BMW R ninet Scrambler

Motorcycle News (UK) - - Feature -

Boxer has plenty of punch

The boxer en­gine was one of the first to be picked up on by cus­tom builders and it is a great-look­ing mo­tor when stuck in a café racer or scrambler. But where so many of the box­er­pow­ered spe­cials you see in mag­a­zines or on the in­ter­net look like li­a­bil­i­ties to ride, with their R ninet range BMW have built a group of thor­oughly func­tional, yet still beau­ti­ful, mo­tor­cy­cles whose styling doesn’t com­pro­mise the ride. And that’s re­flected per­fectly in the R ninet Scrambler.

With the old air-cooled boxer mo­tor you get that raw feel­ing that adds such spirit. It vi­brates, lurches to the side when you rev it and sounds awe­some even on its stock stacked pipes, yet once on the go it is ac­tu­ally pretty re­fined.

The ride qual­ity is typ­i­cal BMW and al­though the seat isn’t the most plush, the han­dling is im­pres­sive and you can hurl it into bends and it sits there in to­tal se­cu­rity. This feel­ing was en­hanced on our test bike by hav­ing the most road­tar­geted tyres of all the scram­blers (you can opt for road or semi-off-road tyres when you buy it), but the boxer’s weight also plays its part. How­ever where on the road this helps, ven­ture off-road and it hin­ders it a bit.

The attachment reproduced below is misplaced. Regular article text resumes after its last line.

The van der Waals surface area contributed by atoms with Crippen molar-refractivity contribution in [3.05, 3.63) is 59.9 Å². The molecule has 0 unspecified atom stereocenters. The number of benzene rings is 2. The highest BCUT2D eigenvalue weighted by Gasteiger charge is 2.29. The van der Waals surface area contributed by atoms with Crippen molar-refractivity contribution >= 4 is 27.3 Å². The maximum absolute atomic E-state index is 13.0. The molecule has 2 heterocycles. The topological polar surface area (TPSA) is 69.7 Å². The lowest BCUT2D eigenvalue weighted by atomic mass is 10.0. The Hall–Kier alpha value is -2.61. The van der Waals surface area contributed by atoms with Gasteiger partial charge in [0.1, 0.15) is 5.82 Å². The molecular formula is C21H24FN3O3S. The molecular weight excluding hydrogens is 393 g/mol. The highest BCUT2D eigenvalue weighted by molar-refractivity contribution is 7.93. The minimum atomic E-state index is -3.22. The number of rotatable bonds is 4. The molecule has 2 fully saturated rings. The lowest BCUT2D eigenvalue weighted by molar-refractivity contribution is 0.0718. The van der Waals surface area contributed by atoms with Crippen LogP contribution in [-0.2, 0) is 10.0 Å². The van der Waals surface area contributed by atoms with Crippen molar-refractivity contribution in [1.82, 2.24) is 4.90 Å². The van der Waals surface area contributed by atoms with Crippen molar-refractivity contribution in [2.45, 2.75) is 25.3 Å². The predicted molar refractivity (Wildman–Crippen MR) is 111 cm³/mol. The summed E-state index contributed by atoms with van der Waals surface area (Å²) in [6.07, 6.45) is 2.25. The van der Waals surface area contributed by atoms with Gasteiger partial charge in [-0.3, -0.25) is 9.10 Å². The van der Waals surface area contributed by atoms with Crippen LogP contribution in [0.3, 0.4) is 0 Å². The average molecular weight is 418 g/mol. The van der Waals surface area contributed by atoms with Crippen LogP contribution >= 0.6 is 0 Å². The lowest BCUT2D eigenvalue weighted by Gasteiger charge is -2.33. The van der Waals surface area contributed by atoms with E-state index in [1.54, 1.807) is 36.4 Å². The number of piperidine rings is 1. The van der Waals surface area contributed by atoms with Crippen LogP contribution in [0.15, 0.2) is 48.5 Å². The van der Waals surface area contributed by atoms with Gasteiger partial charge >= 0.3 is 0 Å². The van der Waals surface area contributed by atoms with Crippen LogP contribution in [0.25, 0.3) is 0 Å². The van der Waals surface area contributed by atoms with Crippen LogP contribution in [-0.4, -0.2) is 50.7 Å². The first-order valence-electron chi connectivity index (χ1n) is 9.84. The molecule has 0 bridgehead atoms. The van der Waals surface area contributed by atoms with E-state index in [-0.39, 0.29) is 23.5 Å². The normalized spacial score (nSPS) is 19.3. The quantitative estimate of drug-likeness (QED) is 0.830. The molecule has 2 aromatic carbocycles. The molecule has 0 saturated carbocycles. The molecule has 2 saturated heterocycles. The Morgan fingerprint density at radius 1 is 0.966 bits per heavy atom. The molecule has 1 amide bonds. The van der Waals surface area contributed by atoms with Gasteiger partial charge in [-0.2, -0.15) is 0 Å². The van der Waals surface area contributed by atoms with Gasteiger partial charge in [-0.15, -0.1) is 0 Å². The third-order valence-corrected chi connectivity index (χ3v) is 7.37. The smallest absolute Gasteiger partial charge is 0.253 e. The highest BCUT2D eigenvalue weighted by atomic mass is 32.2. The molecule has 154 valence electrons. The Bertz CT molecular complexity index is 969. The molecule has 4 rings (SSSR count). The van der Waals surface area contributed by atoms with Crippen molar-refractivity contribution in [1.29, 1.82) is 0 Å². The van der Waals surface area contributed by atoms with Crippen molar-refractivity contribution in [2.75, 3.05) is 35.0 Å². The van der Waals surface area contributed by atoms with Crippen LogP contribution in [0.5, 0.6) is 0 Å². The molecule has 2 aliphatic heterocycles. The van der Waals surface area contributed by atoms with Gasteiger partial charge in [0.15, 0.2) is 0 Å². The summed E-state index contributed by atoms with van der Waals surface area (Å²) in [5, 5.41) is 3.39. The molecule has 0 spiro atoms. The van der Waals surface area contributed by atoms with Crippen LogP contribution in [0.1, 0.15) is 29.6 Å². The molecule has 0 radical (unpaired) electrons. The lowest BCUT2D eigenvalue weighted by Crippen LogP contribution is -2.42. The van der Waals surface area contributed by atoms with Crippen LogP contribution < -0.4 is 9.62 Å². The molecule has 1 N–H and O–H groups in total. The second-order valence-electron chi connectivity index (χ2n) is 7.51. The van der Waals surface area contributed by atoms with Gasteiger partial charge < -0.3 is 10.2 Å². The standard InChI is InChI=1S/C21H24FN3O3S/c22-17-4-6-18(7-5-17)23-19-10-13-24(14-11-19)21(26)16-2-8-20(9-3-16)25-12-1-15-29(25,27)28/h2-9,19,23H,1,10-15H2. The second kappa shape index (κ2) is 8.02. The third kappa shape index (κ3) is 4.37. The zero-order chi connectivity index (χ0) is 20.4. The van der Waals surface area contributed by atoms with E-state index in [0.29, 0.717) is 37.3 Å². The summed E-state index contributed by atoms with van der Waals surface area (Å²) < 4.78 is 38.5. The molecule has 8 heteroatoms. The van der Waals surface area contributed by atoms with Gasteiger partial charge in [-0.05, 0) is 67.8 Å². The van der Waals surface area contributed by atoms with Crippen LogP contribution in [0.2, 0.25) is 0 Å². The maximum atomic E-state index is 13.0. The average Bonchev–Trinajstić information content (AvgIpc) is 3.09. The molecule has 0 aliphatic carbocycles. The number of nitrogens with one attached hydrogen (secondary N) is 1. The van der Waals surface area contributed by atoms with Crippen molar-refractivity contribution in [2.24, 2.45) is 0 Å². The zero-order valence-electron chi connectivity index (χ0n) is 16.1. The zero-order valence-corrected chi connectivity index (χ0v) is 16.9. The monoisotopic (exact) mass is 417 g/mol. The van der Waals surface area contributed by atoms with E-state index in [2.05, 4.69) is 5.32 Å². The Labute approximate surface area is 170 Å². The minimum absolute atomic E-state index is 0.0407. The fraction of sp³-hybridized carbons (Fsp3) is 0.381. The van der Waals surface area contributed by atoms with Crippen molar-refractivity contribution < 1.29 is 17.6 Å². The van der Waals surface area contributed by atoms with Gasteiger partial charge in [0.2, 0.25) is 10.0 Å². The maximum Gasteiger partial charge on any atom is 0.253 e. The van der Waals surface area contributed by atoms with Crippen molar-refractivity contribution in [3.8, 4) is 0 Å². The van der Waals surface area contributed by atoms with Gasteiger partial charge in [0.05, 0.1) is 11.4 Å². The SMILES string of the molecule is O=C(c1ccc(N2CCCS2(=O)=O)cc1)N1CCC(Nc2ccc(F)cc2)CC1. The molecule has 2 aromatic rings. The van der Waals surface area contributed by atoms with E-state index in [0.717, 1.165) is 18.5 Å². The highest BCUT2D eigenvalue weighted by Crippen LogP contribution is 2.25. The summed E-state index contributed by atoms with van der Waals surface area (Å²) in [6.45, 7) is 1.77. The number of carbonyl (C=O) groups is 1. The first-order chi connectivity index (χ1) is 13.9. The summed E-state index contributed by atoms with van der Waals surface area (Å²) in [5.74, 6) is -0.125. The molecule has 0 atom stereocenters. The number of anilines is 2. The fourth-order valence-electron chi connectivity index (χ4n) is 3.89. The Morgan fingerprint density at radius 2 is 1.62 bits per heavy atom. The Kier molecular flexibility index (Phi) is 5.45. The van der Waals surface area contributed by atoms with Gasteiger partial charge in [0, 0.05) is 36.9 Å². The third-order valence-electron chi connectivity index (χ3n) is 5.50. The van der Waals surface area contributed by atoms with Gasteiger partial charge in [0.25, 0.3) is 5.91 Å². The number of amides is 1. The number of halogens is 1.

Tak­ing the Scrambler off-road feels cruel. Like the Tri­umph this is a bike more styled as a scrambler than built to act like one and get­ting a 110bhp, 220kg, boxer side­ways can be a touch wild. If it gets out of hand that’s a lot of fly­ing metal to at­tempt to per­suade back into line. But why would you take a Scrambler off road? If you want to get dirty buy a GS!

‘Tak­ing the BMW Scrambler off road feels cruel’

On the open road, the boxer mo­tor is bril­liant and leaves its ri­vals out of sight

All three of these ma­chines can turn heads... and cor­ners

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